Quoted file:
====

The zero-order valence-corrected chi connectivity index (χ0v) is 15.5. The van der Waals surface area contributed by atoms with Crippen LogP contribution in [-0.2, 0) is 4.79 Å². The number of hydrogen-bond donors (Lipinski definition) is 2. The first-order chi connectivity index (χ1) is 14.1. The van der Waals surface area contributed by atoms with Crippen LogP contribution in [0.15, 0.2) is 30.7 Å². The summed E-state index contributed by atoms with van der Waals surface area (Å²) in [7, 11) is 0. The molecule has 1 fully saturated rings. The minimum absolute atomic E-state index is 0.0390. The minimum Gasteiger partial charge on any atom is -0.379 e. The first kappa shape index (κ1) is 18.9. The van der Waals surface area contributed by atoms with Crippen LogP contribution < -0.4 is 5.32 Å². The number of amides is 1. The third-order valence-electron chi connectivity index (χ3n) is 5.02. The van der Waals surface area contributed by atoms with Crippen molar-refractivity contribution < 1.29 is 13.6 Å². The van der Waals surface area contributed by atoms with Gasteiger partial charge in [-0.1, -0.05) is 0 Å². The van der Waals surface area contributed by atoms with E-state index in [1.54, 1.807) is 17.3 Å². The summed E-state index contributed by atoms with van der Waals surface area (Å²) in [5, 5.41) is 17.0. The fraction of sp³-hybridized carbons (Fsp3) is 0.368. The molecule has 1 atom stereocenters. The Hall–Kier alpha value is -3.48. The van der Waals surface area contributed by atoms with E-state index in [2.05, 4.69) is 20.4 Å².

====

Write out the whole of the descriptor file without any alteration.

The zero-order valence-corrected chi connectivity index (χ0v) is 15.5. The van der Waals surface area contributed by atoms with Crippen LogP contribution in [-0.2, 0) is 4.79 Å². The number of hydrogen-bond donors (Lipinski definition) is 2. The first-order chi connectivity index (χ1) is 14.1. The van der Waals surface area contributed by atoms with Crippen LogP contribution in [0.15, 0.2) is 30.7 Å². The summed E-state index contributed by atoms with van der Waals surface area (Å²) in [7, 11) is 0. The molecule has 1 fully saturated rings. The minimum absolute atomic E-state index is 0.0390. The minimum Gasteiger partial charge on any atom is -0.379 e. The first kappa shape index (κ1) is 18.9. The van der Waals surface area contributed by atoms with Crippen LogP contribution < -0.4 is 5.32 Å². The number of amides is 1. The third-order valence-electron chi connectivity index (χ3n) is 5.02. The van der Waals surface area contributed by atoms with Crippen molar-refractivity contribution < 1.29 is 13.6 Å². The van der Waals surface area contributed by atoms with Gasteiger partial charge in [-0.1, -0.05) is 0 Å². The van der Waals surface area contributed by atoms with E-state index in [1.54, 1.807) is 17.3 Å². The summed E-state index contributed by atoms with van der Waals surface area (Å²) in [5, 5.41) is 17.0. The fraction of sp³-hybridized carbons (Fsp3) is 0.368. The molecule has 1 atom stereocenters. The Hall–Kier alpha value is -3.48. The van der Waals surface area contributed by atoms with E-state index in [2.05, 4.69) is 20.4 Å².